Commonly Overlooked Work Injuries

If you have one of the injuries below, you may be suffering from a work injury without even knowing it.

  • Heart problems: Even if a heart attack or other heart problem occurs away from the workplace, it could be work-related.
  • Lung problems: Breathing problems and other conditions involving the lungs can be caused by long-term exposure to industrial chemicals and materials.
  • Hearing loss: If your workplace exposes you to loud noises on a regular basis, this can cause hearing loss, even if you wear hearing protection.
  • Back problems and hernias: If you regularly lift or move even moderately heavy objects, this can lead to serious back pain and hernias.
  • Eye injuries: Eye strain from staring at a computer screen all day, and airborne irritants in industrial occupations can both cause serious injuries to the eyes.
  • Hand injuries: If your job involves repetitive motions of the hands and wrists, you may wind up with severe wrist pain and injuries, such as carpal tunnel syndrome and tendonitis. Desk jobs are notorious for these injuries.

Continue reading

Repetitive stress injuries—including carpal tunnel syndrome and tendonitis—are extremely common, can be debilitating, and are often sustained on the job. In fact, according to the Occupational Safety and Health Administration (OSHA), more than 100 types of repetitive stress injuries may occur in the workplace. In order to obtain workers’ compensation for such an injury, however, you must be able to show that your job caused your injury.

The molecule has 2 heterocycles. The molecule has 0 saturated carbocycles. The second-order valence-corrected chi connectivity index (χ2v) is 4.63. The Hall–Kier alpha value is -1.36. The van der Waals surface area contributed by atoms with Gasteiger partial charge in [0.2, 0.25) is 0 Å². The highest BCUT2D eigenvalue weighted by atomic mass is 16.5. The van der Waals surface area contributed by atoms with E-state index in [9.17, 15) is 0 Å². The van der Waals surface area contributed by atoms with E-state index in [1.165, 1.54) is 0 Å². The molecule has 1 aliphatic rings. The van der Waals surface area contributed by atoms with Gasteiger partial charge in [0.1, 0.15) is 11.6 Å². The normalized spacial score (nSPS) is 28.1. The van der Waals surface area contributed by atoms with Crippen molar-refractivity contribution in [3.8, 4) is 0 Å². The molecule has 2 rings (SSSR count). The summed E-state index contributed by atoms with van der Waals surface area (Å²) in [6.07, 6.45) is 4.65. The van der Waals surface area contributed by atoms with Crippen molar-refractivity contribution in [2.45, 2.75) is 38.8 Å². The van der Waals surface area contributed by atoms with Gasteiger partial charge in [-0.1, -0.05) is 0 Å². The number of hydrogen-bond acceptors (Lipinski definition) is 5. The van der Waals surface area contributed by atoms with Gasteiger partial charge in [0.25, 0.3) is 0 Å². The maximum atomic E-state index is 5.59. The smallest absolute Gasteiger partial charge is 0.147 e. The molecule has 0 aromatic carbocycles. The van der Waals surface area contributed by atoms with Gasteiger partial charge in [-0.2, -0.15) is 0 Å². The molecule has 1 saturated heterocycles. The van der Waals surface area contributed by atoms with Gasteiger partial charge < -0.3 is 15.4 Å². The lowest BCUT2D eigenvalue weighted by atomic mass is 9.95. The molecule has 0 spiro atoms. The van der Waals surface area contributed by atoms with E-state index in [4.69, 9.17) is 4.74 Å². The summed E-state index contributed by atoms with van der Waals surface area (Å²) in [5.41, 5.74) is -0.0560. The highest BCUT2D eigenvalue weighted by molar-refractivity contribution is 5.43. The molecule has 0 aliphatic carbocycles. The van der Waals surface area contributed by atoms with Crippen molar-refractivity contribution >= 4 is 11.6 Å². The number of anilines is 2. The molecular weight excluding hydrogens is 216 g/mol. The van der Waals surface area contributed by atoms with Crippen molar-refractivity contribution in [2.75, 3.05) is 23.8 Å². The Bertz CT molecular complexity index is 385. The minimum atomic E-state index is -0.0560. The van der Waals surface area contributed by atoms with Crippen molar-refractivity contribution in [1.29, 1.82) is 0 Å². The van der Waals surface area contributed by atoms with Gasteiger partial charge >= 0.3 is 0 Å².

Common Causes of Repetitive Stress Injuries in the Workplace

If any of the situations below apply to you, there is a good chance that your repetitive stress injury was sustained in the workplace. A Boston work injury lawyer can help you determine how to proceed if you’ve been injured on the job.

  • You spend most of your day working on a computer. Sitting at a computer for hours a day may sound like an unlikely way to get injured, but it’s actually one of the most common. Performing the same movements over and over again throughout the day is the most direct route to a repetitive stress injury. Small movements that may seem benign—such as clicking your mouse, or typing and holding a desk phone between your ear and shoulder—can lead to painful, chronic conditions, many of which can make even simple tasks impossible.
  • You work in construction. Any time you perform repetitive movements for weeks or months in a row, you can develop a repetitive stress injury. Tasks like swinging a hammer, digging or running a jackhammer can result in damage to tendons, joints and muscles. A MA work injury lawyer can help you recover damages if you’ve been injured in a work-related accident.